Reflections on a Wandering Life.....

Wednesday, February 09, 2005

Shinjuku. The Manhattan of Tokyo. Although it sits on the eastern edge of the Yamanote line (a circular line encompassing an area the size of Paris), it is really the "heart" the Tokyo business district. Shinjuku is a very expensive place, but fortunately I arrived at about noon, so I was able to get a lunch special at the Keio Plaza Hotel for about $20 US.

Shinjuku is one of the 23 wards in the city of Tokyo. I use the term "city" loosely, because technically, Tokyo is not a city. In fact, Tokyo contains several cities, in addition to the 23 wards. In Japan, Tokyo has the same status as a prefecture, although that doesn't mean anything to you if you are not familiar Japan's political subdivisions. The governing body is not referred to as the "city council," it is called the "Metropolitan Government Assembly." And the sign on the door of the top office does not say, "Mayor." It says, "Office of the Governor of Tokyo."

So what is it, really, that has brought Shinjuku prominence as the "Heart of Tokyo?" Part of it has to be location. But Shinjuku also has a valuable natural resource. Much of Tokyo rests on a foundation of clay or landfill. But the geology which underlies Shinjuku is solid bedrock. It is a resource which no one talks about, but which the Ward of Shinjuku relies on quite heavily, and I don't use the term lightly. Shinjuku has one of the world's largest collections of skyscrapers. I don't know if anyone has done the math, but there has to be an enormous amount of weight pressing down on the good earth from all this vertical real estate.

The Shinjuku station is the busiest train station in the world, with about two million passengers passing through every day. West of the station is the Tokyo Metropolitan Government Building. The Metropolitan Government Building has two observation decks--one each on the forty-fifth floor of both the North and South towers. And the best news is that they are both free. If you look out the big bay windows to the East, you will see the park that sits behind the building. But I wasn't content to view it from a distance, so I came down here to see for myself, what has to be one of the most ironic contrasts in this country. At the rear of the park, there are several homeless people living in shacks made from blue vinyl tarps held together with ropes and large clothespins. It is strange to see these folks camping out for free in a beautiful wooded area on some of the costliest real estate in the world.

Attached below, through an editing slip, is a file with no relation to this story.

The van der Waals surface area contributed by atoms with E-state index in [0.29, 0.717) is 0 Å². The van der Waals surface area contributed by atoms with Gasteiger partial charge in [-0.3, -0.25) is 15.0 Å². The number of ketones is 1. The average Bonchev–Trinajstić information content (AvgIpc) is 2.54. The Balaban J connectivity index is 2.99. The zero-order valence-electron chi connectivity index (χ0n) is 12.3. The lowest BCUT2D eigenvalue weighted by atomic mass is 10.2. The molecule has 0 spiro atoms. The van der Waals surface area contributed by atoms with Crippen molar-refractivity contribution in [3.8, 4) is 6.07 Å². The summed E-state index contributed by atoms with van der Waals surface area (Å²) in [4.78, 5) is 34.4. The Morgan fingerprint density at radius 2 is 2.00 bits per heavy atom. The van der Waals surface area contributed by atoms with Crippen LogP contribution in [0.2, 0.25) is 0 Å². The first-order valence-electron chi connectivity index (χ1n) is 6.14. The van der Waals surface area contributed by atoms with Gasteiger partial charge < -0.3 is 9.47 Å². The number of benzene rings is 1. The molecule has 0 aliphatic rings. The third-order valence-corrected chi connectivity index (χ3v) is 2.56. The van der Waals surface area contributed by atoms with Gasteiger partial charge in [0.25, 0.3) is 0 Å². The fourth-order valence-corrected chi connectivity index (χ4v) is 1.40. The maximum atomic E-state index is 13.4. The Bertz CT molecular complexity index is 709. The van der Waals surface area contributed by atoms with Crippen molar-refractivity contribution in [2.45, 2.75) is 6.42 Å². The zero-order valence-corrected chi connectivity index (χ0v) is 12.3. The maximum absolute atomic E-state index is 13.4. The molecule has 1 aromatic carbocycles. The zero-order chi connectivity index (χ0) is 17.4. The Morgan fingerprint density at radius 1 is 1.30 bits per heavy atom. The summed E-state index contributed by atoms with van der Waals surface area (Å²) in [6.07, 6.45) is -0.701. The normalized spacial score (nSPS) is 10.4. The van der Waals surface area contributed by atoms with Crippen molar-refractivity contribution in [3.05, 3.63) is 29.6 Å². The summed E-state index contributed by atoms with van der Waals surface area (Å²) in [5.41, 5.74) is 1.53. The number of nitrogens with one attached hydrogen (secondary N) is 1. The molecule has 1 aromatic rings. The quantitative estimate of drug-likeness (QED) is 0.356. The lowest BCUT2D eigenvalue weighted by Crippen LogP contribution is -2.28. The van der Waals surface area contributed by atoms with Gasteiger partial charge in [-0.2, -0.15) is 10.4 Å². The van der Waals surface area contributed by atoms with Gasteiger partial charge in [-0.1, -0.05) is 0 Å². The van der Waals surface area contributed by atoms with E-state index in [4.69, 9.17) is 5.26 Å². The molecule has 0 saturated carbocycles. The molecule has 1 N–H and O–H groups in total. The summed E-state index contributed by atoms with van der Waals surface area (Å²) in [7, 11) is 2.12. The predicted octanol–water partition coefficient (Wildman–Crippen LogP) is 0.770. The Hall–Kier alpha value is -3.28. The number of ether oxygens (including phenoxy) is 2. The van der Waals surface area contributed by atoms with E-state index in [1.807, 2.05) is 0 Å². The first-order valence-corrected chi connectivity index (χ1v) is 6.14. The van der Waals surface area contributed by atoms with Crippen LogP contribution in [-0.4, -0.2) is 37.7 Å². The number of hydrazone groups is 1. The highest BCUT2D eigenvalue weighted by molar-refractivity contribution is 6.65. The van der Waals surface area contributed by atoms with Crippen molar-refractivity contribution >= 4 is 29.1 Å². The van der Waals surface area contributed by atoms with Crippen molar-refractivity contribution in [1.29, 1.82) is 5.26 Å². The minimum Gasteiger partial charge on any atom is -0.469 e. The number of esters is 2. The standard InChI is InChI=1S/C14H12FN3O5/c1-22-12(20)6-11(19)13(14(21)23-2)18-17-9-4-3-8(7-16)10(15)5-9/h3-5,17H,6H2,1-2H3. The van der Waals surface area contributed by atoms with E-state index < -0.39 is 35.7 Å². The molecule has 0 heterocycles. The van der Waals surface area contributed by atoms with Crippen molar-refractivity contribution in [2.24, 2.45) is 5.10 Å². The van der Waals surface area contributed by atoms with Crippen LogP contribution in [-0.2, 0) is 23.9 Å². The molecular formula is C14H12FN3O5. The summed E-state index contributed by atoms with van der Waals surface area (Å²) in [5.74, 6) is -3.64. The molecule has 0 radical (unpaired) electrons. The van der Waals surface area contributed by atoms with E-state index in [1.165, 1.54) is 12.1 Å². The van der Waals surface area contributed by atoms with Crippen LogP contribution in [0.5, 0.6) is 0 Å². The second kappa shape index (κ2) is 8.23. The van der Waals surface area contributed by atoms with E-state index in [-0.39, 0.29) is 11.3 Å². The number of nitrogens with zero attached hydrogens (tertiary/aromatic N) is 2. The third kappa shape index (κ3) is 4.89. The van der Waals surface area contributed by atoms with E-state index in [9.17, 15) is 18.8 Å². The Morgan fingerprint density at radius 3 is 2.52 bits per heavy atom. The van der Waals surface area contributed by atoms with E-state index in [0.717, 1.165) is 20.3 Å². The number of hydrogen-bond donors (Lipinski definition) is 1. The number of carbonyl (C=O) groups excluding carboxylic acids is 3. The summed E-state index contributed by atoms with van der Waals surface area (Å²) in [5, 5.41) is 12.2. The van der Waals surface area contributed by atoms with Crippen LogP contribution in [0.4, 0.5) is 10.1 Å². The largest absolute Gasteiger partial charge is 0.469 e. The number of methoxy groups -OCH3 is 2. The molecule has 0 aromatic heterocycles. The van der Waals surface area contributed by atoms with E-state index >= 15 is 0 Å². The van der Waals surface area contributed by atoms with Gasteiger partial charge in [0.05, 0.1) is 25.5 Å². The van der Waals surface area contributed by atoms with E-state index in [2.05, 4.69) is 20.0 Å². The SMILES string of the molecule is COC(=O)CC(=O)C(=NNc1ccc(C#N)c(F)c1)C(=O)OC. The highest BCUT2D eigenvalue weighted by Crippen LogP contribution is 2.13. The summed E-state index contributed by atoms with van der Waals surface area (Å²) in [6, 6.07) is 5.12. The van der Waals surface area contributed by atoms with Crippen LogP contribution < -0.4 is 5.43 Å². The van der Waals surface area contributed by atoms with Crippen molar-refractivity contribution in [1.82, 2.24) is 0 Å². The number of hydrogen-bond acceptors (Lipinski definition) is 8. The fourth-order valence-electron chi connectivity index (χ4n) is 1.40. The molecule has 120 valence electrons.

All of these make Shinjuku a very interesting place to visit, and a very easy place to visit if you happen to be in Tokyo, because it is really the focal point of the JR train system. But there is something else which draws me to Shinjuku...

I was born here. It wasn't supposed to be that way. We did not live in Tokyo. We were from the Tohoku region on the northern end of Honshu. But Mom had hepatitis, so Dad brought her to the International Catholic hospital here in Shinjuku to be treated by a German missionary doctor, so it was here that I made my entry.

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